- My symptoms began around Halloween. I was at school, and I felt like I was catching a head cold like I do every fall.
- I work with hundreds of teenagers each day, so I just thought that I had caught a bug.
- It became apparent that I had not just caught a cold when I lost my sense of smell.
- I immediately quarantined and scheduled a test.
- I found out that I was positive and did my part to stay home so that I didn’t pass the virus to anyone else.
- It’s been almost three weeks since I was ill. I’m back at work after being cleared by my local health department.
- Even though I’ve recovered, I still battle some fatigue, headaches, and a nagging cough that pops up if I push myself too much.
- This virus requires our vigilance. Scotts Bluff County, where I live, is one of the hardest-hit places in our state.
- It’s important that we wear a mask, wash our hands, watch our distance, and avoid being in crowds with lots of people.
- As a young person and teacher of teenagers, I see that people my age and teenagers can be short-sighted. They think the virus won’t affect us, or that we don’t need to be as careful as people who you’d identify as being a vulnerable population.
- One of my very good friends from college, who is my age, has been in the hospital for two weeks in Southeastern Nebraska.
- I’m a teacher at Gering Public Schools, and I’m navigating this new reality of teaching in-person and teaching online.
- It’s challenging, but it’s necessary work. Our students deserve the best education possible whether we’re in a pandemic or not.
- It’s incumbent on all of us to make sure our students continue to receive the education that they need along with the social component of education.
- It’s more important than ever that we do what we can to protect one another here in the Good Life.
Dr. Gary Anthone: Public Health Thank You Day
- Public health professionals have played a critical role throughout 2020.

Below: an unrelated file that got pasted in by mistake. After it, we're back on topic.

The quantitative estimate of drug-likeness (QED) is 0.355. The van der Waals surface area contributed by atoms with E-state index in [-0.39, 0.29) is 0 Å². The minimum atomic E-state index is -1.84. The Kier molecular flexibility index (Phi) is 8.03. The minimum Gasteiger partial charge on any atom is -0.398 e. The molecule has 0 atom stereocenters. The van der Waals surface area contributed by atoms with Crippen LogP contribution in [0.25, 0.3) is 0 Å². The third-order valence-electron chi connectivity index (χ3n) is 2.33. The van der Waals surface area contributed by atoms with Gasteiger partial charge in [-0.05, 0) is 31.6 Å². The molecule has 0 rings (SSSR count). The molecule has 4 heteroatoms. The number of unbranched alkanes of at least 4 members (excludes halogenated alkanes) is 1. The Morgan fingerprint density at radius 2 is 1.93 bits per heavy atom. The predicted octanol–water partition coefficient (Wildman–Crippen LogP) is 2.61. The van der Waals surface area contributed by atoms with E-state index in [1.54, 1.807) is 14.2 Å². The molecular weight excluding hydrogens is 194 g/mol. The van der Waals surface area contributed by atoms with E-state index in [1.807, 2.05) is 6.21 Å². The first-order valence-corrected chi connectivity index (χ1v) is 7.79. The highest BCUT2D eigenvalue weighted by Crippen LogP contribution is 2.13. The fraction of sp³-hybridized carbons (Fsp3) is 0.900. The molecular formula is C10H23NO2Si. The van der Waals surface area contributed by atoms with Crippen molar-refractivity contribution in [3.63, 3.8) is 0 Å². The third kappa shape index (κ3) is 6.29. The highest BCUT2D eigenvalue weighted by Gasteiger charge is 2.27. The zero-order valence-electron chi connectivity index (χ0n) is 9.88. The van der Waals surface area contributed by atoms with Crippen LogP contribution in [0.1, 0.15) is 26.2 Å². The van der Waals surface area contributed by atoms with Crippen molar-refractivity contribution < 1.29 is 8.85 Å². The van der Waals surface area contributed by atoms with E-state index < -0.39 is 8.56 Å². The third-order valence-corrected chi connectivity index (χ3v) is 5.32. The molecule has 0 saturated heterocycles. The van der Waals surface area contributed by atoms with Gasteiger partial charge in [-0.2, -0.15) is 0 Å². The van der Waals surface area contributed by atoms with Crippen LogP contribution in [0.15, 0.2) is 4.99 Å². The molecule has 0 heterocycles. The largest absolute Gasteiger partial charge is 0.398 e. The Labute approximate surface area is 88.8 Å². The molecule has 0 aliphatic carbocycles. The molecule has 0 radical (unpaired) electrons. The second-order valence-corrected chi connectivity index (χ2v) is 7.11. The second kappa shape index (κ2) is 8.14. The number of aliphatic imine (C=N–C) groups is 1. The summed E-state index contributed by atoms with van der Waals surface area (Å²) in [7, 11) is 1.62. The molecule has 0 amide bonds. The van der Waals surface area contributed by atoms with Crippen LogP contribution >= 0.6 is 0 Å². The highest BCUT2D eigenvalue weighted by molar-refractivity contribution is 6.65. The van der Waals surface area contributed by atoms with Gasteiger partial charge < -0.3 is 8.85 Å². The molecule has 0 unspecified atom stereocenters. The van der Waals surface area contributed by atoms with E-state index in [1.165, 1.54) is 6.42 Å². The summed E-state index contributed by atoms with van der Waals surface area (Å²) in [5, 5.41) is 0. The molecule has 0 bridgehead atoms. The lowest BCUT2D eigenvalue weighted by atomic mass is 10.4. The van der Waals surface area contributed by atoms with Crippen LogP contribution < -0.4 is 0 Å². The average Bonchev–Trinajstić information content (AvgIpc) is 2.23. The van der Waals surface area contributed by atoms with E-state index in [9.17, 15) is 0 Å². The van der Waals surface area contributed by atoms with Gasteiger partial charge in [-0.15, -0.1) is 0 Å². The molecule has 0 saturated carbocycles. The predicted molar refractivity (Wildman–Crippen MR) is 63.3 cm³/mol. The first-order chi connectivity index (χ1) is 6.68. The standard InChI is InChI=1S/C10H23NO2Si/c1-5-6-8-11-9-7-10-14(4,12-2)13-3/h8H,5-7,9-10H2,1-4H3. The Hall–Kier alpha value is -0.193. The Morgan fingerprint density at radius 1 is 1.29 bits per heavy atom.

- They’ve been working very hard to slow the spread of the virus and protect Nebraskans during the pandemic.
- Thank you to our Department of Health and Human Services Public Health team for their efforts during the coronavirus response. Thanks as well to the teammates working to ensure that we have clean air, safe water, less disease, safe providers and facilities, and safe workplaces and schools.
- The team has done a great job of keeping programs running like normal despite the pandemic.
- Thanks to our local public health departments. They cover every county of the state, and they’re the cornerstone of our public health efforts.
- They’ve been working tirelessly since January to help schools, hospitals, and local businesses.
- I also want to thank Nebraska’s healthcare professionals for working to keep people healthy during the pandemic.
- Let’s support our public health professionals, both in our words and actions.
- Increasing hospitalizations strain our public health resources and workforces.
- The next few weeks will shape the course of our pandemic history in Nebraska.
- Our decisions in how and when to gather as families and in the community will determine whether our hospitals and local health departments become overwhelmed.
Video from this morning’s press conference is available by clicking here.